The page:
Return to the Table

Do you ever have those days? Days where Jesus is right beside you? And do you know those other days, those panic-stricken days it seems he’s up and left, you can’t remember if he’s ever been there, and you don’t know where to look, let alone whether you will find him?

I began those reflections in a previous post.

And maybe it’s just a season, but these days the latter are more prevalent than the former. And I just don’t know why.

I could write for days and days about Jesus. I could write for days about the faith and the tradition of which I’m apart. I could write for aeons about the things I’ve been reading about him, how they’ve impacted me, how they’ve changed my worldview, my way of walking in this world. But these days I don’t feel as though I have a prayer of recovering the sense of Jesus’ imminent presence in my life.

Back in Toronto, living with a couple of roommates in the Annex there’d be nights we’d come home after a long day, make a pot of tea, and gather in the living room to pray. Candles lit, we’d invite the spirit, seeking God’s presence, guidance and direction, giving thanks to the Creator of all for the gifts of the day, and petitioning God for those aspects of the world that really needed some fixing.

We prayed “How Long O Lord,” and “Hallowed be thy name” and “Thy Kingdom Come.” We prayed faithfully, expectantly, believing that God would hear our prayers.

And God showed up.

God showed up, maybe not in a direct answer, but in presence. We felt it. And others who entered the space did too. One night, a friend walked into our apartment only to say “it’s buzzing in here…have you been praying?” Of course we had. It’s what we did. It was a fundamental practice of our faith. Together, we encouraged each other in the practice, making time – even in our busy making-it-in-the-big-city-lives – to sit in the presence of God.

This was faith embodied in an admission of deep need. We didn’t have the answers. The world was messed up. We were struggling to make things work. Our friends were trying to make it work. And there were plenty of people in our city, and across the globe in deep suffering. And so we vocalized our worship of the one who is worthy, we admitted to our own frail humanity, and submitted our desire to somehow participate in this whole Kingdom of God thing we were still trying to figure out.

It was raw emotional faith. Was it faith beyond reason? Perhaps. But then again, I’m not convinced reason is the ultimate arbiter of what’s possible for God.

Times have changed. Oh, how times have changed. And the truth is – at least as far as I can tell – that between there and here, I’ve read a lot of books, studied so much. My faith, such as I can explain it, has migrated from heart to head, rather than expanding into both.

It’s a loss when the time feeding the mind is marked by both liberation and enslavement. Liberation through new understandings of what God has done in Christ. Enslavement to an intellectual faith that struggles to operate in the raw emotional world beyond reason. I can argue til the cows come home, but how am I being transformed in community by my encounters with Christ?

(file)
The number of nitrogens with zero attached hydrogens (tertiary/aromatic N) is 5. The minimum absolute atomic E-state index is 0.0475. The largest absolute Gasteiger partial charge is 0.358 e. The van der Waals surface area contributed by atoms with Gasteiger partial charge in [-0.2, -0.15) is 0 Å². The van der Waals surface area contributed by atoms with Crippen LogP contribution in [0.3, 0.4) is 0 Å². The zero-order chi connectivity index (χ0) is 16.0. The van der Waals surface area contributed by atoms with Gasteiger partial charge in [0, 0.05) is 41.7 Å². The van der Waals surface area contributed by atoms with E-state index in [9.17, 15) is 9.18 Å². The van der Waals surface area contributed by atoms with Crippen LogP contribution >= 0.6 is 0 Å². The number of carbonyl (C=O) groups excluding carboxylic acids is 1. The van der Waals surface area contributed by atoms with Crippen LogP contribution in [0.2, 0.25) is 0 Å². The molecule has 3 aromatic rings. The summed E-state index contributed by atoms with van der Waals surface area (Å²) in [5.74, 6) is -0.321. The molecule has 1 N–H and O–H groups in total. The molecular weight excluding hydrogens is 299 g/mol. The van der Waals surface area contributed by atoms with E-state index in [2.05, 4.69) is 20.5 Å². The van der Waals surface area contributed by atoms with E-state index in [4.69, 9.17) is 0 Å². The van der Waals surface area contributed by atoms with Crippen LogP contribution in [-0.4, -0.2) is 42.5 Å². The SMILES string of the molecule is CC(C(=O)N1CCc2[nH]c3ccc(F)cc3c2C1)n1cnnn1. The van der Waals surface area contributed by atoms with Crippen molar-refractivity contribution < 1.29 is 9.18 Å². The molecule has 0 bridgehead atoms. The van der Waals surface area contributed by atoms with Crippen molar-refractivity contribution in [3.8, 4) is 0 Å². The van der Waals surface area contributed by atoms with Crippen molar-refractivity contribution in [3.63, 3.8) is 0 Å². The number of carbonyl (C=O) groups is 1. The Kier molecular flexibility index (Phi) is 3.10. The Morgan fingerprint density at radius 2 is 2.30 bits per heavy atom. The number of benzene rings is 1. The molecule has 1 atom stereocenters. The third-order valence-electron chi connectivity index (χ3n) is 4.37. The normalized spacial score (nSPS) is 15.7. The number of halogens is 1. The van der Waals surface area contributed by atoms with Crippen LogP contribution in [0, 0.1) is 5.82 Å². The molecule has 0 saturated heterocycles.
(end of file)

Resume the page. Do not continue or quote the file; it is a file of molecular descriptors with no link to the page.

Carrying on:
Again today I found myself inspired by a friend who doesn’t know why they are a Christian, except for the Eucharist. If there’s anywhere that they can meet Jesus, it’s in the bread and the wine.

And thinking about it today, that experience offers insight for me too. I have so many questions. My own immersion into the competing views of who Jesus was and is has left me lots to think about. But where is the raw, visceral, emotional, experience of God’s presence that I crave?

Where once I was fed, where I once was able to lay my soul bare and to pray in a particular way, I cannot. But none of this means that I’ve abandoned God. And it surely doesn’t mean that God has abandoned me. What it means, if anything, is that our relationship has entered a new season.

There are days I wonder what it’s been about the past years that has moved me so far from that emotionally-driven faith.

And then I remember where I meet God these days. God meets me in the Eucharist. Not in an awkward handshake and how-do-you-do, but in the intimate embrace of a lover. And that’s when I’m reminded that this is the Gift of God, to be received not just in emotion or intellect, but in my very body too.

On those panic-stricken days I wonder if Jesus has up and left, all I have to do is return to the table. It’s there that I find him in the wafting, yeasty smell of bread. In the glutenous texture and taste of that broken fragment extended to me by a friend. I find him in the waft of wine filling the room, and the rich silky feel as the port envelopes my tongue, warming belly and heart on its way to my very core.

That’s when I know. That’s when my body fully knows. That Christ is closer. That Jesus is more real and more intimate than my errant thoughts. And that yet again he has provided me, with all I need – food for the journey – and the ability once again to pray.

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Andrew Stephens-Rennie
Andrew is a writer, dreamer and organizer with a keen interest in developing leaders in faith, compassion and justice.

He currently serves as the Director of Missional Renewal for the Anglican Diocese of Kootenay on the unceded territories of the Sinixt, Syilx, and Ktunaxa nations. He previously served as the Director of Ministry Innovation at Christ Church Cathedral in Vancouver, BC.

Andrew is cofounder and contributing editor at, and co-editor of "A Sort of Homecoming: Essays Honoring the Academic and Community Work of Brian Walsh" with Marcia Boniferro and Amanda Jagt.

One Response to “Return to the Table”

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